The Witches by Roald Dahl

This is an obvious candidate for banning. The title only lets you know why people don’t like it. EEK! Witches! However the witches aren’t your traditional satanic, black wearing, cackling witches, in fact…

the witches aren’t even human! They do pretend to be human though. The main character’s grandmother teaches him how to recognize a witch:

1. witches have no hair, and must therefore wear wigs directly on their naked scalps, resulting in a condition they call “wig-rash”;

2. witches have thin, curved, claw-like fingernails that they must disguise with gloves;

3. witches have no toes;

4. a witch’s spit is bright blue, leaving a pale bluish film on their teeth;

5. a witch has unusual color-changing pupils in which one may see “fire and ice dancing” in the center

A Light in the Attic by Shel Silverstein

When I saw this one, I had to do a double and then a triple take… WHAT!?! You must be kidding me! And I still say WHAT?! You’ve got to be kidding me! After I saw the reasons why.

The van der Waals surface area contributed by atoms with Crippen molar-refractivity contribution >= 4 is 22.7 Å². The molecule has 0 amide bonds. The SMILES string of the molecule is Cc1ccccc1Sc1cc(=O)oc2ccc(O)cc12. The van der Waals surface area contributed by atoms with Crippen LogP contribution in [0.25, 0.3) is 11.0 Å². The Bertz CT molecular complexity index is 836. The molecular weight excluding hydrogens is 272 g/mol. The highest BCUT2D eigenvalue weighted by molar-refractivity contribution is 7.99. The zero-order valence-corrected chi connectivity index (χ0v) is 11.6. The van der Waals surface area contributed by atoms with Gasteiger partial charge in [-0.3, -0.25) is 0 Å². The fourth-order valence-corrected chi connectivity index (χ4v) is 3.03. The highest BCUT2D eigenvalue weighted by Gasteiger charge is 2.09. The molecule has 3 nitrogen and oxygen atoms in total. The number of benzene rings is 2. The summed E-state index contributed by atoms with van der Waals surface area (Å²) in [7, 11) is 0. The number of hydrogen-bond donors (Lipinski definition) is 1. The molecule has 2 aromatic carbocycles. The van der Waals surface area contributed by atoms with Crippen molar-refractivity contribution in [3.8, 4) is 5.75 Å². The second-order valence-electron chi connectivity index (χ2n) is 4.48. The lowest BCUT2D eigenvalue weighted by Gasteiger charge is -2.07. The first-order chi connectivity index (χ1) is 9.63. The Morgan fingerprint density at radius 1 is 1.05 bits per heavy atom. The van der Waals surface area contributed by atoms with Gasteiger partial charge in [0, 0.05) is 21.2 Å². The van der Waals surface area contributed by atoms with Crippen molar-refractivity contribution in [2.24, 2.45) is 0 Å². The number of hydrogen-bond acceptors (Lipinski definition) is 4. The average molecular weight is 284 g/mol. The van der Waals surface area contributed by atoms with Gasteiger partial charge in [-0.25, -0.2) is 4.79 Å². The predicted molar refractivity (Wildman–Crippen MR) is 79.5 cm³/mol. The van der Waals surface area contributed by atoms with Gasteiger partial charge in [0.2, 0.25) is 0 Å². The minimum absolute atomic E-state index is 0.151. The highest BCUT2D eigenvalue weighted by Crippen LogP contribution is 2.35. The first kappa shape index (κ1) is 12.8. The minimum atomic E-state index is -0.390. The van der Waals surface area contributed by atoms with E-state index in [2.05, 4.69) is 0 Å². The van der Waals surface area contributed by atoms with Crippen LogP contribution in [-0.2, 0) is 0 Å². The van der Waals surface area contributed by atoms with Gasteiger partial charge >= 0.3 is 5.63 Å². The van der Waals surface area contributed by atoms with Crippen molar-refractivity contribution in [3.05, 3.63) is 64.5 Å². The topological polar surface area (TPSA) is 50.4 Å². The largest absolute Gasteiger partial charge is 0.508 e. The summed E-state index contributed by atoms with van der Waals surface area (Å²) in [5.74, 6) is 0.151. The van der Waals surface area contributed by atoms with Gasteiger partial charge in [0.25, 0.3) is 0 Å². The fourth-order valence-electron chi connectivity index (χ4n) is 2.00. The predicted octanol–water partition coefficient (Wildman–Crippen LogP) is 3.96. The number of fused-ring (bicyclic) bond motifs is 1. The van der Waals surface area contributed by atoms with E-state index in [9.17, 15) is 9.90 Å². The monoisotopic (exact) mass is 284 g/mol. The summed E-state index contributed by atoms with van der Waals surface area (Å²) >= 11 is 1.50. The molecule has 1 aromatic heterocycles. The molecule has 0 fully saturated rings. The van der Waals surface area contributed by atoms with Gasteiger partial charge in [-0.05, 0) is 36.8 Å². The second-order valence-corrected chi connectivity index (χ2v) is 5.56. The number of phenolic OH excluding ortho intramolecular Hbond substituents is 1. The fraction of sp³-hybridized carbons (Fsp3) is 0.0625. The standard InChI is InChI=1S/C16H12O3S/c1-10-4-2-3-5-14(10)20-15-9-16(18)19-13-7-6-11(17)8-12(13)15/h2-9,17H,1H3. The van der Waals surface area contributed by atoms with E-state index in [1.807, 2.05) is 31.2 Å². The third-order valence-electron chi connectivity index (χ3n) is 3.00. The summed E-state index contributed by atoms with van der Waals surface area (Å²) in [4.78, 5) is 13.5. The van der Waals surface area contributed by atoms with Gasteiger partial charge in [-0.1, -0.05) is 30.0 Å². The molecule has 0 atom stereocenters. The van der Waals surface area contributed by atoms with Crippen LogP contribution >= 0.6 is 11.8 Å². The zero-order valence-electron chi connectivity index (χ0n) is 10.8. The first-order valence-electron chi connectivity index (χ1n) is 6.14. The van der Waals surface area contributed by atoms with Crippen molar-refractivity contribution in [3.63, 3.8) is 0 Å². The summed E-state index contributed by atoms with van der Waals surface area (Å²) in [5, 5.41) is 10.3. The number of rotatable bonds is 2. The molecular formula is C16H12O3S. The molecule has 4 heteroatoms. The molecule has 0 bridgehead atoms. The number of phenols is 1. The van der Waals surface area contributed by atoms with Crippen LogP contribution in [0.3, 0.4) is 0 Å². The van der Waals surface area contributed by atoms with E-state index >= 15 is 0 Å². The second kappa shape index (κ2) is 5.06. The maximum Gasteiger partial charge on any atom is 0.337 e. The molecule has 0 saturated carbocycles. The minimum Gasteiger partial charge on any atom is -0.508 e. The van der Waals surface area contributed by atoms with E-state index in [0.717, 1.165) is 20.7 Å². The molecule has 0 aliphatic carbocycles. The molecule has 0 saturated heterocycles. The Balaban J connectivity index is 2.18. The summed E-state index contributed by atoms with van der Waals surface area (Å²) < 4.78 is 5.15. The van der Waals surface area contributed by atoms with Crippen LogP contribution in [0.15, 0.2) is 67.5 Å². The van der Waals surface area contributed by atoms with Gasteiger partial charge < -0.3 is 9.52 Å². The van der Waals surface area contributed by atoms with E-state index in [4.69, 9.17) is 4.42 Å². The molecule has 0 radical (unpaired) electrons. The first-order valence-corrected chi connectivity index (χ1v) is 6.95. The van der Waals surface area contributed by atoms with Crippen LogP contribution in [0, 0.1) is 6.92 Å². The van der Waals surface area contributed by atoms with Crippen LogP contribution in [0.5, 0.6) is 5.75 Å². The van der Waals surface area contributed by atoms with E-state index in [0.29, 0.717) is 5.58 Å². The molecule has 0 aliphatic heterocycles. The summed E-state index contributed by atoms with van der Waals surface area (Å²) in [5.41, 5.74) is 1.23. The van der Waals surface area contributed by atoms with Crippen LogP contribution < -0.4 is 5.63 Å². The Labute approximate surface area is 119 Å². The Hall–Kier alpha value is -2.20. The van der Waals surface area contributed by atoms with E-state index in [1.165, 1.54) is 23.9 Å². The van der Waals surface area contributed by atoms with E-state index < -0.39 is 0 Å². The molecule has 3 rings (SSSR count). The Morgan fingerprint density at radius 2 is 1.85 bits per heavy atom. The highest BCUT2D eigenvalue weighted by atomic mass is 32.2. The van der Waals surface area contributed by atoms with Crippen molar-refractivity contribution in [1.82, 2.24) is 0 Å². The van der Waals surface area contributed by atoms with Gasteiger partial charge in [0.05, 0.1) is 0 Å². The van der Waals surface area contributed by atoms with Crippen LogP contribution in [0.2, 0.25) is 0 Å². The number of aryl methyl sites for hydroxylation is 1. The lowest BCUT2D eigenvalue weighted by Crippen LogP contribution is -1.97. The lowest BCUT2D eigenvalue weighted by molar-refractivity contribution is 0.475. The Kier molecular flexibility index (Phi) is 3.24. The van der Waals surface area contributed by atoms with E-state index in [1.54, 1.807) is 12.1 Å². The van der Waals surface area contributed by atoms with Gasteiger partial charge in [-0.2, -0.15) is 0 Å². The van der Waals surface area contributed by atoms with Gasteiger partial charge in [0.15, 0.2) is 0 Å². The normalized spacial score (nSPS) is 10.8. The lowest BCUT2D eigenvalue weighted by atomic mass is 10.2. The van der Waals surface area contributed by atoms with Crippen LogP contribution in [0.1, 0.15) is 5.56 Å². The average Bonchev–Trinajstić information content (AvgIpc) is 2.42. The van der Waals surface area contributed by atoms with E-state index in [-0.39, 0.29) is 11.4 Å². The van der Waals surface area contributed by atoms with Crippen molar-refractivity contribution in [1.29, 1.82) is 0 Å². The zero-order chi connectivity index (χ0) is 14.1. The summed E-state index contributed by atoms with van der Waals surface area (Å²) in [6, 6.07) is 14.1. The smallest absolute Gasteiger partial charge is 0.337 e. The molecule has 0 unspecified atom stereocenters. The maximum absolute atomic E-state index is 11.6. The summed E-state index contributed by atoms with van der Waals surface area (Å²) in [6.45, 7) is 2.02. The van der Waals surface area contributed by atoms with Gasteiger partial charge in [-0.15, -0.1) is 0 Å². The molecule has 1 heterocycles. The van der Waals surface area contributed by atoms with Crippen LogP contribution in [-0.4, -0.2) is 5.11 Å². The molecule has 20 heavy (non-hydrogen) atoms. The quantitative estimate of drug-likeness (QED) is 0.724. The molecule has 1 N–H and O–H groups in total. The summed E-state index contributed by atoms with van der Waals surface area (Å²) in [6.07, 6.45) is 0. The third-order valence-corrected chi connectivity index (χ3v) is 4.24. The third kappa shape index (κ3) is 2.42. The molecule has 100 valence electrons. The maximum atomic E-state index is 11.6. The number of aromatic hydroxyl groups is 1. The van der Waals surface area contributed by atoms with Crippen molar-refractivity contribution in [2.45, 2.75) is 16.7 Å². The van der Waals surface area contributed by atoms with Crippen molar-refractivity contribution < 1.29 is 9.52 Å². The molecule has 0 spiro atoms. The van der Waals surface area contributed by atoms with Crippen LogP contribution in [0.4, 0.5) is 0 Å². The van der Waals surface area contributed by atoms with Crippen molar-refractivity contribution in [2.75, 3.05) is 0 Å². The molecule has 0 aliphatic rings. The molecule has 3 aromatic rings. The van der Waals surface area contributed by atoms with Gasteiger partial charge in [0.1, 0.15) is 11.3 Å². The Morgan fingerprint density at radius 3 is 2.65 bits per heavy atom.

1) The poem “How Not To Have To Dry The Dishes” encourages kids to break the dishes so that they don’t have to wash them.

2) The poem “Little Abigail and the Beautiful Pony” was considered too morbid for children since it discusses death (because she says she’ll die if she doesn’t get her pony, and then she does).

3) The book was often criticized for mentioning supernatural themes, including demons, devils, and ghosts.

The Stupids (Series) by Harry Allard

I love this blog post from the Daily Banning.

The Stupids are a series of books about a family that, well, you guessed it, is stupid. They do all sorts of silly things that kids who are old enough to read the books, should know better than to do. People feel, however, that maybe children can’t see the difference between what you should do and what you shouldn’t do. What a great way to open discussion! I can see it now… “Hey Jack!” (that’s my son’s name) “Yes mommy?” (that’s my name) “If you do really badly in school, do you think we should throw a party?” (Jack considers a moment) “No mommy, probably not, because you and daddy would be really sad.”

Halloween ABC by Eve Merriam

By quickly looking at the book, you might think its for little little people, but upon reading the poems (here’s one):

I is for Icicle
Any icy stabbing so swiftly done,
the victim scarcely felt it.
The police are baffled:
“Where’s the weapon?”
The sun shines down to melt it.

You soon realize that its for older kids. I’m positive that many parents don’t want their four year-olds reading it (me being one of them), but for older kids in fifth or sixth grade, I think it might be fun. Another librarian blogged about this book recently, so I’ll share their post with you here.